Do You Need a Payroll Service for Your Dental Practice?
As a dentist, finding the time to calculate payroll can be difficult when you’re juggling patients, employees, your overall practice, and your life outside of the office.
Because you are so busy helping your patients live plaque free lives, staying up to date on changing tax and payroll laws probably isn’t at the top of your to-do list. When you process payroll incorrectly, along with unhappy employees, you can risk fines for not paying the correct taxes, or just having to pay more money to make up for it later. Before you DIY payroll, these are some things to consider.
Your Business Legal Structure
Depending on the type of legal structure you chose for your dental practice, there are different rules and responsibilities. If you own the practice on your own, there is a good chance that you are a sole proprietor. If running a practice with others, you likely fall under a type of corporation or partnership. This is important to know when running payroll because there are different tax rules for the different structures.
Do you know how to classify your employees properly? Running a dental practice, it’s likely that you have a mix of exempt and non-exempt employees. For example, your dental hygienist’s will likely be paid differently than the employees you have in reception, or other areas of your practice. If you have any employees who work on a contract, versus being an actual employee, you’ll need to account for those differences as well. Misclassification of employees could lead to painful payroll headaches because you may end up owing employees missed wages if they received the wrong classification. The general differentiators for exempt and non-exempt employees are:
Payroll and Tax Laws
Payroll is not a one size fits all approach to every state. Some examples of what your state can dictate are payroll schedules, minimum wage laws, payday rules, and income taxes. When you’re busy juggling multiple tasks at your dental practice, chances are it’s a challenge to stay up to date on payroll requirements for your state. Using an online payroll service, like SurePayroll, can help you stay compliant and abide by the tax laws for your state. We are constantly updating tax codes to make sure that your payroll will be accurate every time.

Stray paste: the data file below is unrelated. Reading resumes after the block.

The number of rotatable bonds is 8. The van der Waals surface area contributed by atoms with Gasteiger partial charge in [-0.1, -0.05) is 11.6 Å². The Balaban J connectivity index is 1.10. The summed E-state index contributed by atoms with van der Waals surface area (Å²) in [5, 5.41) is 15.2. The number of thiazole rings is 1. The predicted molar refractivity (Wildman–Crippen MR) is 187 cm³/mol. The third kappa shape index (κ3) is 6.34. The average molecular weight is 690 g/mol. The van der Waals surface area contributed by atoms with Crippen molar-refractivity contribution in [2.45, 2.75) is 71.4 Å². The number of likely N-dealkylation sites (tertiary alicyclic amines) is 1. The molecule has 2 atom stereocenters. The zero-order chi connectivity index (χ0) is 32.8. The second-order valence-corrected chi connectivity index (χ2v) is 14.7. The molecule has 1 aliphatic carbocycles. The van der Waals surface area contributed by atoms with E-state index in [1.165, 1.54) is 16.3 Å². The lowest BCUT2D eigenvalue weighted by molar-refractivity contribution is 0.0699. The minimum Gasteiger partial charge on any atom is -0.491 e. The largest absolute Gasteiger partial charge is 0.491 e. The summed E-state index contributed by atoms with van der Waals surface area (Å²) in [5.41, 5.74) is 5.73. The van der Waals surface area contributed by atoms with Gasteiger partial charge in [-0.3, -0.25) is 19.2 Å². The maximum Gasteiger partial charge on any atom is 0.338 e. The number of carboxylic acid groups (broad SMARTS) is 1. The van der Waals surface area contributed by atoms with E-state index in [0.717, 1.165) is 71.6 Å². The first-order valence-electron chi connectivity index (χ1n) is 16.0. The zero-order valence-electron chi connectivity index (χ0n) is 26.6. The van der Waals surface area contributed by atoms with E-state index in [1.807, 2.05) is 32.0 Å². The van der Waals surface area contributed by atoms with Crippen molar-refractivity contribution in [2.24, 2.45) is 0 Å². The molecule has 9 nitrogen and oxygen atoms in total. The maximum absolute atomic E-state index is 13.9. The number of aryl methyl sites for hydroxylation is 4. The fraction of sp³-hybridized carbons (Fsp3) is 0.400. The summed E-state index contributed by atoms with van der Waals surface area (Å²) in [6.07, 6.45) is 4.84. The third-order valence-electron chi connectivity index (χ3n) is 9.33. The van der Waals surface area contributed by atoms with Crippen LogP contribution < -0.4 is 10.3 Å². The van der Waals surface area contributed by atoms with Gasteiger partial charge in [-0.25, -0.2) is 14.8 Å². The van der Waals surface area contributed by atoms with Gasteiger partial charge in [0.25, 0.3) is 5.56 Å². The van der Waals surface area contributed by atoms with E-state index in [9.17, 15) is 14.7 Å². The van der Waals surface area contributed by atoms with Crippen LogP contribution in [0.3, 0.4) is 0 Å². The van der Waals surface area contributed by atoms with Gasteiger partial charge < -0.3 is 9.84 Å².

Additionally, we have a tax filing guarantee: “If any tax agency comes knocking based on a filing that we’ve made, you can count on us to resolve the issue on your behalf. And, if we’re at fault, we’ll pay all associated fines and penalties.”
Payroll is a time-consuming task that you probably don’t have time for. Due to hectic schedules, it’s easy to accidentally forget to process your payroll, or you may be rushing and make a mistake. We understand that life happens and therefore have created some payroll flexibility for SurePayroll customers. For the times you forget to process, we offer same-day and next-day payroll options so your employees won’t miss their paychecks. Do you run the same payroll schedule every pay period? Set your payroll processing on cruise control and with our auto payroll option. And for those times you calculated wages wrong and made a mistake, hit cancel payroll and start fresh.
You started your dental practice to help your patients keep their pearly whites clean, not run payroll. If running payroll feels like more work than pulling teeth, outsourcing payroll to an online payroll service is a great option. It’s important to keep in mind that not all payroll providers are the same; some charge for trials, have contracts, are expensive, and overall don’t have your back the way they should. Do your research and make sure that you’re choosing a provider who really has your best interests at heart, and let’s you get back to doing what you love.
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This website contains articles posted for informational and educational value. SurePayroll is not responsible for information contained within any of these materials. Any opinions expressed within materials are not necessarily the opinion of, or supported by, SurePayroll. The information in these materials should not be considered legal or accounting advice, and it should not substitute for legal, accounting, and other professional advice where the facts and circumstances warrant. If you require legal or accounting advice or need other professional assistance, you should always consult your licensed attorney, accountant or other tax professional to discuss your particular facts, circumstances and business needs.